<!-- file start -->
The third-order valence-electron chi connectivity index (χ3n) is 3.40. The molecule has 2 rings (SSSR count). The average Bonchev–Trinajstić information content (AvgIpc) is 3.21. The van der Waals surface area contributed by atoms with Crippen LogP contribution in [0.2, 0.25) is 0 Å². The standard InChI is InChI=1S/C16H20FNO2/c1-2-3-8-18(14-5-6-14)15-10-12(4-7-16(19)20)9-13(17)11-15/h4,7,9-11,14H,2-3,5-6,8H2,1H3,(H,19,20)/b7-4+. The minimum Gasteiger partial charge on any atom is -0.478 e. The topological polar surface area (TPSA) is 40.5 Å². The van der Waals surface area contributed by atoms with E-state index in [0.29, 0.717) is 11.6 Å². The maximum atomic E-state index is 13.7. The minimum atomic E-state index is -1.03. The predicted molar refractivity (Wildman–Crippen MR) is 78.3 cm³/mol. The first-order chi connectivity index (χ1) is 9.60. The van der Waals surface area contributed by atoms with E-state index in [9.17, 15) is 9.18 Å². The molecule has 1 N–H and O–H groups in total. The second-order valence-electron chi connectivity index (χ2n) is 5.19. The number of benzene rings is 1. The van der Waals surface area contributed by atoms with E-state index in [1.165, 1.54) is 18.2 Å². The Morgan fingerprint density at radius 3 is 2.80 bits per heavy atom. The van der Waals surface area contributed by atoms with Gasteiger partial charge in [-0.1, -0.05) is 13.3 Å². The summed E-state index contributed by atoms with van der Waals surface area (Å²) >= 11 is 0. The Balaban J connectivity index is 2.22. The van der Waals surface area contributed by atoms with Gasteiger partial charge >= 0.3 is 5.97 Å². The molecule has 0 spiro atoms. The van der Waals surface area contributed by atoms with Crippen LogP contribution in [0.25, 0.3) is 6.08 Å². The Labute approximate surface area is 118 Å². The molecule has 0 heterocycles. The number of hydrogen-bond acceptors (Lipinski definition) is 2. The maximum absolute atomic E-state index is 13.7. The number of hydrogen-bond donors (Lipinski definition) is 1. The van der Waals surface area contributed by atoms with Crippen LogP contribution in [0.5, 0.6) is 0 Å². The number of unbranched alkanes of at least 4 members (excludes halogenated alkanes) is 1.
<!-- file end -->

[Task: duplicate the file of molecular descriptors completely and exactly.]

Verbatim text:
The third-order valence-electron chi connectivity index (χ3n) is 3.40. The molecule has 2 rings (SSSR count). The average Bonchev–Trinajstić information content (AvgIpc) is 3.21. The van der Waals surface area contributed by atoms with Crippen LogP contribution in [0.2, 0.25) is 0 Å². The standard InChI is InChI=1S/C16H20FNO2/c1-2-3-8-18(14-5-6-14)15-10-12(4-7-16(19)20)9-13(17)11-15/h4,7,9-11,14H,2-3,5-6,8H2,1H3,(H,19,20)/b7-4+. The minimum Gasteiger partial charge on any atom is -0.478 e. The topological polar surface area (TPSA) is 40.5 Å². The van der Waals surface area contributed by atoms with E-state index in [0.29, 0.717) is 11.6 Å². The maximum atomic E-state index is 13.7. The minimum atomic E-state index is -1.03. The predicted molar refractivity (Wildman–Crippen MR) is 78.3 cm³/mol. The first-order chi connectivity index (χ1) is 9.60. The van der Waals surface area contributed by atoms with E-state index in [9.17, 15) is 9.18 Å². The molecule has 1 N–H and O–H groups in total. The second-order valence-electron chi connectivity index (χ2n) is 5.19. The number of benzene rings is 1. The van der Waals surface area contributed by atoms with E-state index in [1.165, 1.54) is 18.2 Å². The Morgan fingerprint density at radius 3 is 2.80 bits per heavy atom. The van der Waals surface area contributed by atoms with Gasteiger partial charge in [-0.1, -0.05) is 13.3 Å². The summed E-state index contributed by atoms with van der Waals surface area (Å²) >= 11 is 0. The Balaban J connectivity index is 2.22. The van der Waals surface area contributed by atoms with Gasteiger partial charge >= 0.3 is 5.97 Å². The molecule has 0 spiro atoms. The van der Waals surface area contributed by atoms with Crippen LogP contribution in [0.25, 0.3) is 6.08 Å². The Labute approximate surface area is 118 Å². The molecule has 0 heterocycles. The number of hydrogen-bond acceptors (Lipinski definition) is 2. The maximum absolute atomic E-state index is 13.7. The number of hydrogen-bond donors (Lipinski definition) is 1. The van der Waals surface area contributed by atoms with Crippen LogP contribution in [0.5, 0.6) is 0 Å². The number of unbranched alkanes of at least 4 members (excludes halogenated alkanes) is 1.